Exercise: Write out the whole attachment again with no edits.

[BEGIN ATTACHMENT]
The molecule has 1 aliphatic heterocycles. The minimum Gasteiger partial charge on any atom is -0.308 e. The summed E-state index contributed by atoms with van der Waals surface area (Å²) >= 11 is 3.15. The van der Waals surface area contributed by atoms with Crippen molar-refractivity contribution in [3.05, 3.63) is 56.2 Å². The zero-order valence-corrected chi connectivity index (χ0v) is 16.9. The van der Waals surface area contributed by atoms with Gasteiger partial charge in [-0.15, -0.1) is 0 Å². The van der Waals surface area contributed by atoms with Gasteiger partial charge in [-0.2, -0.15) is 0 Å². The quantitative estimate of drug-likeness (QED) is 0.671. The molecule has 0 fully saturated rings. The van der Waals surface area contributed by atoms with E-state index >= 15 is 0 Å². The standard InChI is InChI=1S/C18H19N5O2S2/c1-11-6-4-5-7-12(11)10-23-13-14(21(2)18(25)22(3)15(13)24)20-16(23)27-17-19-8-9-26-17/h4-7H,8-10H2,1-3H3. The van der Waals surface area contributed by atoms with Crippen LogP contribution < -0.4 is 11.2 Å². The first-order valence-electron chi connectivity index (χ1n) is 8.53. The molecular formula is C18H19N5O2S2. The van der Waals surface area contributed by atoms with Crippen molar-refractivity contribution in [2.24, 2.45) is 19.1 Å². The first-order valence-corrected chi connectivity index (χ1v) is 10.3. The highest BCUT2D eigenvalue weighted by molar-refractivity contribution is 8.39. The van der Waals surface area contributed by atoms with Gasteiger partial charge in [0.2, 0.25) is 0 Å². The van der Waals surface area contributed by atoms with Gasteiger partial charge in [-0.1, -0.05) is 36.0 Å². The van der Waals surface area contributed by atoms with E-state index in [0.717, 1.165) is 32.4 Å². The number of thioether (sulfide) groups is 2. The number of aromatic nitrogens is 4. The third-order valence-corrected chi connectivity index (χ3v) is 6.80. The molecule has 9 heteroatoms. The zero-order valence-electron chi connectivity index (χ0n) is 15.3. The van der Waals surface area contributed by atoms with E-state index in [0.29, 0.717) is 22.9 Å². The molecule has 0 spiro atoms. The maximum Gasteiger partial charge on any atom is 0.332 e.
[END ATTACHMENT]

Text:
The molecule has 1 aliphatic heterocycles. The minimum Gasteiger partial charge on any atom is -0.308 e. The summed E-state index contributed by atoms with van der Waals surface area (Å²) >= 11 is 3.15. The van der Waals surface area contributed by atoms with Crippen molar-refractivity contribution in [3.05, 3.63) is 56.2 Å². The zero-order valence-corrected chi connectivity index (χ0v) is 16.9. The van der Waals surface area contributed by atoms with Gasteiger partial charge in [-0.15, -0.1) is 0 Å². The van der Waals surface area contributed by atoms with Gasteiger partial charge in [-0.2, -0.15) is 0 Å². The quantitative estimate of drug-likeness (QED) is 0.671. The molecule has 0 fully saturated rings. The van der Waals surface area contributed by atoms with E-state index >= 15 is 0 Å². The standard InChI is InChI=1S/C18H19N5O2S2/c1-11-6-4-5-7-12(11)10-23-13-14(21(2)18(25)22(3)15(13)24)20-16(23)27-17-19-8-9-26-17/h4-7H,8-10H2,1-3H3. The van der Waals surface area contributed by atoms with Crippen LogP contribution < -0.4 is 11.2 Å². The first-order valence-electron chi connectivity index (χ1n) is 8.53. The molecular formula is C18H19N5O2S2. The van der Waals surface area contributed by atoms with Crippen molar-refractivity contribution in [2.24, 2.45) is 19.1 Å². The first-order valence-corrected chi connectivity index (χ1v) is 10.3. The highest BCUT2D eigenvalue weighted by molar-refractivity contribution is 8.39. The van der Waals surface area contributed by atoms with Gasteiger partial charge in [0.2, 0.25) is 0 Å². The van der Waals surface area contributed by atoms with Gasteiger partial charge in [-0.1, -0.05) is 36.0 Å². The van der Waals surface area contributed by atoms with E-state index in [0.717, 1.165) is 32.4 Å². The number of thioether (sulfide) groups is 2. The number of aromatic nitrogens is 4. The third-order valence-corrected chi connectivity index (χ3v) is 6.80. The molecule has 9 heteroatoms. The zero-order valence-electron chi connectivity index (χ0n) is 15.3. The van der Waals surface area contributed by atoms with E-state index in [0.29, 0.717) is 22.9 Å². The molecule has 0 spiro atoms. The maximum Gasteiger partial charge on any atom is 0.332 e.